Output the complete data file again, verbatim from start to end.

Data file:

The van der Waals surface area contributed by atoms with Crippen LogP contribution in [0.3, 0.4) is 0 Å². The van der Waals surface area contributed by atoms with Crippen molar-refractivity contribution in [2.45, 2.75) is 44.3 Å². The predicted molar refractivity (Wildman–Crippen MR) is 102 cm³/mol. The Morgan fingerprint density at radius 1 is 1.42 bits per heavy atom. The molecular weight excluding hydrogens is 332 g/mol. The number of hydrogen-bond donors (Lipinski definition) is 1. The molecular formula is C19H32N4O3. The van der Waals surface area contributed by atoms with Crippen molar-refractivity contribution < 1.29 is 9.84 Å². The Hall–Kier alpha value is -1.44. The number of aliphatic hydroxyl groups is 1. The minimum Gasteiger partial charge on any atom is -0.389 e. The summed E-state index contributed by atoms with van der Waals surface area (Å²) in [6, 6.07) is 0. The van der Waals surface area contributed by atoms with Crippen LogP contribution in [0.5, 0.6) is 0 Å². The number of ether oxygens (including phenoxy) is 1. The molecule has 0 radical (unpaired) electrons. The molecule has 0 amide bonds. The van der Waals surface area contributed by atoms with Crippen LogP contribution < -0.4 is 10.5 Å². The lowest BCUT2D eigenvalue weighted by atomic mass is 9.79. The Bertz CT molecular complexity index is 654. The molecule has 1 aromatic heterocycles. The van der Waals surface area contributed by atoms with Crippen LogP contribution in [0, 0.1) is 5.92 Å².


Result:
The van der Waals surface area contributed by atoms with Crippen LogP contribution in [0.3, 0.4) is 0 Å². The van der Waals surface area contributed by atoms with Crippen molar-refractivity contribution in [2.45, 2.75) is 44.3 Å². The predicted molar refractivity (Wildman–Crippen MR) is 102 cm³/mol. The Morgan fingerprint density at radius 1 is 1.42 bits per heavy atom. The molecular weight excluding hydrogens is 332 g/mol. The number of hydrogen-bond donors (Lipinski definition) is 1. The molecular formula is C19H32N4O3. The van der Waals surface area contributed by atoms with Crippen molar-refractivity contribution < 1.29 is 9.84 Å². The Hall–Kier alpha value is -1.44. The number of aliphatic hydroxyl groups is 1. The minimum Gasteiger partial charge on any atom is -0.389 e. The summed E-state index contributed by atoms with van der Waals surface area (Å²) in [6, 6.07) is 0. The van der Waals surface area contributed by atoms with Crippen LogP contribution in [0.5, 0.6) is 0 Å². The number of ether oxygens (including phenoxy) is 1. The molecule has 0 radical (unpaired) electrons. The molecule has 0 amide bonds. The van der Waals surface area contributed by atoms with Crippen LogP contribution < -0.4 is 10.5 Å². The lowest BCUT2D eigenvalue weighted by atomic mass is 9.79. The Bertz CT molecular complexity index is 654. The molecule has 1 aromatic heterocycles. The van der Waals surface area contributed by atoms with Crippen LogP contribution in [0, 0.1) is 5.92 Å².